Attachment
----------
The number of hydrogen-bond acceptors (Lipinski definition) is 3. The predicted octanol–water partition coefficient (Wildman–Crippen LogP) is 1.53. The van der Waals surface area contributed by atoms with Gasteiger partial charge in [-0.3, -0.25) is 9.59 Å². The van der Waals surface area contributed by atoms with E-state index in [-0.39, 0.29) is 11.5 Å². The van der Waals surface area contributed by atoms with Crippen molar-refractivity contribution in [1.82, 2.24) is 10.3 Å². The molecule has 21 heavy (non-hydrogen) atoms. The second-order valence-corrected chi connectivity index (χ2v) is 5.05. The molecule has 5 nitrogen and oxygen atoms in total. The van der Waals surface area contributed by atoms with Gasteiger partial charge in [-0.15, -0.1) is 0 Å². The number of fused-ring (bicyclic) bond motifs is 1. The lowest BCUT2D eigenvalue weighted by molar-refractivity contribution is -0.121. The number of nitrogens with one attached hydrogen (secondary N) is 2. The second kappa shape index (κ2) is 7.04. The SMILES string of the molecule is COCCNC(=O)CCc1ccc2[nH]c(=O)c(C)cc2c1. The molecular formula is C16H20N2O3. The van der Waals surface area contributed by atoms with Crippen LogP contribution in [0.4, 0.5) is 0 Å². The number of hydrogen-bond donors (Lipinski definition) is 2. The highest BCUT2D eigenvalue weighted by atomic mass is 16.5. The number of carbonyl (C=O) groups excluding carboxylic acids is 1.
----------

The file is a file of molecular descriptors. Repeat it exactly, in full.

The number of hydrogen-bond acceptors (Lipinski definition) is 3. The predicted octanol–water partition coefficient (Wildman–Crippen LogP) is 1.53. The van der Waals surface area contributed by atoms with Gasteiger partial charge in [-0.3, -0.25) is 9.59 Å². The van der Waals surface area contributed by atoms with E-state index in [-0.39, 0.29) is 11.5 Å². The van der Waals surface area contributed by atoms with Crippen molar-refractivity contribution in [1.82, 2.24) is 10.3 Å². The molecule has 21 heavy (non-hydrogen) atoms. The second-order valence-corrected chi connectivity index (χ2v) is 5.05. The molecule has 5 nitrogen and oxygen atoms in total. The van der Waals surface area contributed by atoms with Gasteiger partial charge in [-0.15, -0.1) is 0 Å². The number of fused-ring (bicyclic) bond motifs is 1. The lowest BCUT2D eigenvalue weighted by molar-refractivity contribution is -0.121. The number of nitrogens with one attached hydrogen (secondary N) is 2. The second kappa shape index (κ2) is 7.04. The SMILES string of the molecule is COCCNC(=O)CCc1ccc2[nH]c(=O)c(C)cc2c1. The molecular formula is C16H20N2O3. The van der Waals surface area contributed by atoms with Crippen LogP contribution in [0.4, 0.5) is 0 Å². The number of hydrogen-bond donors (Lipinski definition) is 2. The highest BCUT2D eigenvalue weighted by atomic mass is 16.5. The number of carbonyl (C=O) groups excluding carboxylic acids is 1.